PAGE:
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The Omanhene Cocoa Bean Company

Ghanaian Chocolate

(Recipes below)

by Philip Keenan and Jane O'Connor (1996)

Ghanaian cocoa beans have long been known for their quality and depth of flavor. The beans are grown on small, family owned farms; and, until recently, have been the source of exported cocoa beans to European and American chocolate factories and confectioneries. The cocoa industry has traditionally been government controlled. The Ghana Cocoa Board oversees agricultural research, hybridization of seeds, and even the sale of seed to the farmers. The Board owns the trucks that transport the beans, along with the factories that roast them. The Cocoa Board even has its own cabinet-level post because the cocoa industry is that important to Ghana. But that has changed in the last five years. Ghana is now not only growing the beans, but also producing exquisite dark milk chocolate for export thanks to the dogged determination of Steven Wallace.

Steven Wallace is an attorney in Milwaukee, Wisconsin, and is the founder of the Omanhene Cocoa Bean Company beginning in 1991. Omanhene (pronounced OH-man-HEE-nee) is the Ghanaian word for "paramount chief," a Ghanaian title of royalty. Steven's own ties with Ghana trace him back to 1978 when he was a high school exchange student in Ghana. He stayed with the Brobbey family in Sunyani. Steve describes his host family as "very large": Yao, the father; his three wives; and their eighteen (now twenty-one) children. After leaving his host family in Ghana, he enrolled at Brown University where he graduated with a degree in history, and went on to law school at the University of Chicago. Over the years since his departure, he maintained his ties with Ghana, and dreamed of eventually doing some type of business that would involve Ghana. Steven states "I saw private business as the most efficient way to assist the people of Ghana in dealing with the economic hardships that have faced them."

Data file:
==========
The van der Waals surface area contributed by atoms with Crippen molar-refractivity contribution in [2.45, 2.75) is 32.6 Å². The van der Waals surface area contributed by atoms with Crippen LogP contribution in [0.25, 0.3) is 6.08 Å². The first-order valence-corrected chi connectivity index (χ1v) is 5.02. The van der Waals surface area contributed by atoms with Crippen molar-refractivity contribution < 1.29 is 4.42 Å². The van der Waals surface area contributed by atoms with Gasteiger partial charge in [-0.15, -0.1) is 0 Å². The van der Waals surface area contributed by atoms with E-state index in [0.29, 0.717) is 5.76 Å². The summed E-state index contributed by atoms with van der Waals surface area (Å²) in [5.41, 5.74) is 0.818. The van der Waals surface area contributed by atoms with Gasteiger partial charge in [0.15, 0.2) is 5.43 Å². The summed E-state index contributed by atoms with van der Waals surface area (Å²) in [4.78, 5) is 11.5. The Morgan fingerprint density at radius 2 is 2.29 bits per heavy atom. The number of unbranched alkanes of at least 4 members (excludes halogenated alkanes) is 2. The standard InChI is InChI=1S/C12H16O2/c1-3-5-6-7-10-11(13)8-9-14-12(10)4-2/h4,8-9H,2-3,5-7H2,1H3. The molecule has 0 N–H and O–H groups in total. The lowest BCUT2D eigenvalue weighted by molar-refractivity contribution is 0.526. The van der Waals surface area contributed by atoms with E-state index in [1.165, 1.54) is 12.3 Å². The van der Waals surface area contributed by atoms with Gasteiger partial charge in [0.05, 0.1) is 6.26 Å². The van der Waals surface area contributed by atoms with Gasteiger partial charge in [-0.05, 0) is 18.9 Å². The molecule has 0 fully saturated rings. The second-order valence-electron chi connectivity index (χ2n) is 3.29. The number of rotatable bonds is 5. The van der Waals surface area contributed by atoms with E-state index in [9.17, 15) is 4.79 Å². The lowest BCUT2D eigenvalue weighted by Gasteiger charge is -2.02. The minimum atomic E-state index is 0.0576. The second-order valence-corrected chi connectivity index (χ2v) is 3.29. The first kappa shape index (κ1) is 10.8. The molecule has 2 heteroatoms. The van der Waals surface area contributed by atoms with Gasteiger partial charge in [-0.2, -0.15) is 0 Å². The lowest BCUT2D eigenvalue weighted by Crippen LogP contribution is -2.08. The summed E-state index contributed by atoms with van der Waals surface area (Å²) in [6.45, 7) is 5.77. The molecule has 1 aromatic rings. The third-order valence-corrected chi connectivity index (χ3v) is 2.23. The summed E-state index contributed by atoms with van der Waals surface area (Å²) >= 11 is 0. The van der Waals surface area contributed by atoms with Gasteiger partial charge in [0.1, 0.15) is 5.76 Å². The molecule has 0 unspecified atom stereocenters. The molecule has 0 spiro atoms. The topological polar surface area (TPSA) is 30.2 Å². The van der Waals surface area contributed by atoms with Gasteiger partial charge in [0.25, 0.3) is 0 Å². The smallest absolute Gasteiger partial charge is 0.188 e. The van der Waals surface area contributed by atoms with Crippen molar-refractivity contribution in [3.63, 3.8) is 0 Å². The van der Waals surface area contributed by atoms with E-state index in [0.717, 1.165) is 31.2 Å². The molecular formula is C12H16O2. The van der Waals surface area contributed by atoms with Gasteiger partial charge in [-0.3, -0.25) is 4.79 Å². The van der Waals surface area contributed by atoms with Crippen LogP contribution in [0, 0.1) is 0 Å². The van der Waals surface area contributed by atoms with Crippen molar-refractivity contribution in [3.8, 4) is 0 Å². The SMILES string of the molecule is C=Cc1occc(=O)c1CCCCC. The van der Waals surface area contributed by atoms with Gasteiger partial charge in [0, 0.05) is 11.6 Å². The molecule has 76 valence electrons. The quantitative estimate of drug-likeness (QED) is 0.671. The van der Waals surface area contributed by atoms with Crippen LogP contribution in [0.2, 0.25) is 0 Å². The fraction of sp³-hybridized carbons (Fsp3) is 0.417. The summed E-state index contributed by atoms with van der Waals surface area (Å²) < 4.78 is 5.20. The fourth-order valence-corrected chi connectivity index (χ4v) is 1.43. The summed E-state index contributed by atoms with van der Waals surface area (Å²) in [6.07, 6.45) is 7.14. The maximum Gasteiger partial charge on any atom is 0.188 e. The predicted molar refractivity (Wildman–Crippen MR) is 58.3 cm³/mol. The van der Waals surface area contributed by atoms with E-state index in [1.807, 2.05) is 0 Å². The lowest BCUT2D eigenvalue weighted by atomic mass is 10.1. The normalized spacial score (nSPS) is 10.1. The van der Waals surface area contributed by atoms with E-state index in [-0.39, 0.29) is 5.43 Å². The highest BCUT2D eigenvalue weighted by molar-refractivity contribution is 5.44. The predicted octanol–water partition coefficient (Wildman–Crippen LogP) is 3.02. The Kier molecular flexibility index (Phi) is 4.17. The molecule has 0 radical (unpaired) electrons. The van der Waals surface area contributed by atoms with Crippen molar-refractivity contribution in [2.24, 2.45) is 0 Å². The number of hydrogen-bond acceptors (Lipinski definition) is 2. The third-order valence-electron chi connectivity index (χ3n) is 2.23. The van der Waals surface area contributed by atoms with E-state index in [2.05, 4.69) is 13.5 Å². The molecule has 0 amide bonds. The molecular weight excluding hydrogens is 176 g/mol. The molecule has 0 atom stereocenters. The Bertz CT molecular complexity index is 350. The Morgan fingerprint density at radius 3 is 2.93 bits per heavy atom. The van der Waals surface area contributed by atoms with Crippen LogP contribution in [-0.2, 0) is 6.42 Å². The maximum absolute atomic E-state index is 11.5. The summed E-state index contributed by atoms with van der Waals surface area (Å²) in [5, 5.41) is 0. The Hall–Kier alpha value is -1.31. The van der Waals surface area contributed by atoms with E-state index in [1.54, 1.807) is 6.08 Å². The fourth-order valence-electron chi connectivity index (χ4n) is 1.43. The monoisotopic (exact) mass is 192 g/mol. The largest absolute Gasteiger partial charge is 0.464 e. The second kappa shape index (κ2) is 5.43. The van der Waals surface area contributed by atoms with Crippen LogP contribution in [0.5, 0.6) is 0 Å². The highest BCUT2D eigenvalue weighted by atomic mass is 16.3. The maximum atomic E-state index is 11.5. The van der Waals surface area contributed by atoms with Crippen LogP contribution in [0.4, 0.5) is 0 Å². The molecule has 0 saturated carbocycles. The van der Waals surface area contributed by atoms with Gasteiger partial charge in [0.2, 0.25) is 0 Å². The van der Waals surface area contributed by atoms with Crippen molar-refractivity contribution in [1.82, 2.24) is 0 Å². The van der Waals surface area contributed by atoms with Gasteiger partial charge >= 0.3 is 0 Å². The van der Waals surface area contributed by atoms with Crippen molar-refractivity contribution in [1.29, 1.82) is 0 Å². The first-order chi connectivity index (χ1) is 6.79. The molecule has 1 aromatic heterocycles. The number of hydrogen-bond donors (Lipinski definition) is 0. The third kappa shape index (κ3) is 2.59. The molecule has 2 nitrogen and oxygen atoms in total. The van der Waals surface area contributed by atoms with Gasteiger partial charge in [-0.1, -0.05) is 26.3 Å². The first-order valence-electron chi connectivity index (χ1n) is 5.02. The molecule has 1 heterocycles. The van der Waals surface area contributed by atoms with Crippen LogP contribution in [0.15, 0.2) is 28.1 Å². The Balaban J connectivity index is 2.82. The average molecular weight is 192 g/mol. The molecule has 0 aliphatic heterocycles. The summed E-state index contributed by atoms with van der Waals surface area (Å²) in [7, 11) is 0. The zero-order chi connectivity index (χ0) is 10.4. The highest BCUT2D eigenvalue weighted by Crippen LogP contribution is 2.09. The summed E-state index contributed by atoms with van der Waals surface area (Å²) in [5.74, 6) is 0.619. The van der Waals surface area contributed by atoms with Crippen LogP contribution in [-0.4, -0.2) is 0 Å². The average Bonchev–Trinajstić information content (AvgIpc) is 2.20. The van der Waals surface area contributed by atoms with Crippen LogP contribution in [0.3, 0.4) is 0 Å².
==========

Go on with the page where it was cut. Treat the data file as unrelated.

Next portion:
So, for over two years, Steve saw his evenings and weekends filled with research on Ghana, its economic survival, and its chief exports. He learned that the cocoa sector provided the second largest source of export dollars to Ghana. According to the London Financial Times, Ghana grows the finest cocoa in the world. Much to Steven's surprise, he learned that Ghana was not producing finished chocolate for export; rather, it was exporting either raw cocoa beans or semi-processed items such as non-alcoholic cocoa liquor to chocolatiers in the United States and Europe. These countries then added most of the value to the product and consequently received the higher price for the product through their own production of the finished product.